|Newsletter July 2015|
The Graphene Council News
The term “graphene” seems to connote high-tech: next generation computers or mobile phones that can display 3D holographic images. However, what gets neglected is that graphene makes for an intriguing alternative to materials that make up our everyday lives.
In our Q&A for this quarter we will speak to the founder of a company that has developed a technology that bridges these worlds by developing a mobile device recharger based on a graphene-enabled supercapacitor.
More from the Editor . . .
An Interview with Stephen Voller, Founder and CEO of Zap&Go
A creative approach to exploiting graphene’s properties in supercapacitors could change the way we charge our mobile devices
One company in the UK, called Zap&Go, has come up with a creative spin on graphene’s unique properties in superconductors to create a fast recharger for portable devices.
Read more . . .
Finding ways to help the standards bodies accelerate the establishment of standards, the Graphene Council hopes to speed the adoption of the material by industry
Standards are aimed at establishing a uniform quality of product. In the absence of formal standards, markets have a way of establishing their own version until official ones are enforced.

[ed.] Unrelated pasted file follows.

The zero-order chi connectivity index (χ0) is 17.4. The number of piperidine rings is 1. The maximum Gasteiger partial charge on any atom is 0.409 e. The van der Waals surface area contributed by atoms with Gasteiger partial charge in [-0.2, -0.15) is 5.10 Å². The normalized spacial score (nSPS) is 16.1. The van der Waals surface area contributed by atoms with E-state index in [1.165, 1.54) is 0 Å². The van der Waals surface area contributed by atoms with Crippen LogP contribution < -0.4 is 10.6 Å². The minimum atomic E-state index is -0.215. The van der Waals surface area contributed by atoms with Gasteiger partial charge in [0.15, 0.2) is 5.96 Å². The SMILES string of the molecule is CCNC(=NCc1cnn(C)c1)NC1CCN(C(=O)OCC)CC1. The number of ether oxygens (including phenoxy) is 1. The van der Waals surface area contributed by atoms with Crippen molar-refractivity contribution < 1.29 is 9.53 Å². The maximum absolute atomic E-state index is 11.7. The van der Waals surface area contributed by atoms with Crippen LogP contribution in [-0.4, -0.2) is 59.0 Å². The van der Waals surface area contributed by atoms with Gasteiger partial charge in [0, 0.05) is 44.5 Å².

The absence of agreed industry standards for graphene materials is a major roadblock to full commercialization and is a problem for producers and users alike. The Graphene Council, working with formal standard setting bodies, hopes to accelerate this often slow and tedious process.
It turns out graphene is not just for high-tech applications, but for the simple devices we use everyday like our light bulbs.
When applications for graphene are proposed, we typically hear about some gee-whiz technology, like the next generation of electronics or optoelectronics. It’s rare that we hear about how graphene could play a role in the more mundane technologies of our lives, like our light bulbs or our home heating systems.
Read More . . .
Graphene and other 2D materials are offering some big improvements to optoelectronic devices
Graphene’s properties as a broadband absorber are off the charts, and make it ideal for enabling photodetection of the visible, infrared and terahertz frequencies.
The range of applications for graphene in 2D materials in electronics extends far beyond just digital logic
While much research effort is devoted to seeing if graphene can replace silicon as the basis for the next generation of computer chips, this is not the only potential application of graphene in the broader field of electronics.
Read more . . .
From supercapacitors to Li-ion batteries, graphene has something to offer
The use of graphene in super capacitors and other energy storage formats is making significant progress, paving the way for practical (and profitable) applications.